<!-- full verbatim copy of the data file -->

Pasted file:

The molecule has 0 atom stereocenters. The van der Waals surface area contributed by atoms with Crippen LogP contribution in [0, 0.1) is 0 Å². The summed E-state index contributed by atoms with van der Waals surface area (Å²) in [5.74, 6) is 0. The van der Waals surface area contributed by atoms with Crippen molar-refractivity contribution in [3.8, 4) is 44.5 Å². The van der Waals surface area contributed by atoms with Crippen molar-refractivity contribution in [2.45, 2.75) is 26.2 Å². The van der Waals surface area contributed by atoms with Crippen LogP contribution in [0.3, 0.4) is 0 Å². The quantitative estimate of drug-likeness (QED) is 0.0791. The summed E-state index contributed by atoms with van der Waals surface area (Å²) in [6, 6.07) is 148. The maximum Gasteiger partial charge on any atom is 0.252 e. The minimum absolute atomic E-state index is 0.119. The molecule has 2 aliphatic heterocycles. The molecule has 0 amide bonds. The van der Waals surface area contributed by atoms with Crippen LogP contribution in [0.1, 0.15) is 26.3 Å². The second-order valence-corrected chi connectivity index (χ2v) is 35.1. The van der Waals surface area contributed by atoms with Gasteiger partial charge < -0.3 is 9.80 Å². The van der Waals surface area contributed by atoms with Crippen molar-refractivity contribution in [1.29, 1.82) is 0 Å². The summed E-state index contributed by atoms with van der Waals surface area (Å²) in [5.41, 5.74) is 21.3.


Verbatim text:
The molecule has 0 atom stereocenters. The van der Waals surface area contributed by atoms with Crippen LogP contribution in [0, 0.1) is 0 Å². The summed E-state index contributed by atoms with van der Waals surface area (Å²) in [5.74, 6) is 0. The van der Waals surface area contributed by atoms with Crippen molar-refractivity contribution in [3.8, 4) is 44.5 Å². The van der Waals surface area contributed by atoms with Crippen molar-refractivity contribution in [2.45, 2.75) is 26.2 Å². The van der Waals surface area contributed by atoms with Crippen LogP contribution in [0.3, 0.4) is 0 Å². The quantitative estimate of drug-likeness (QED) is 0.0791. The summed E-state index contributed by atoms with van der Waals surface area (Å²) in [6, 6.07) is 148. The maximum Gasteiger partial charge on any atom is 0.252 e. The minimum absolute atomic E-state index is 0.119. The molecule has 2 aliphatic heterocycles. The molecule has 0 amide bonds. The van der Waals surface area contributed by atoms with Crippen LogP contribution in [0.1, 0.15) is 26.3 Å². The second-order valence-corrected chi connectivity index (χ2v) is 35.1. The van der Waals surface area contributed by atoms with Gasteiger partial charge < -0.3 is 9.80 Å². The van der Waals surface area contributed by atoms with Crippen molar-refractivity contribution in [1.29, 1.82) is 0 Å². The summed E-state index contributed by atoms with van der Waals surface area (Å²) in [5.41, 5.74) is 21.3.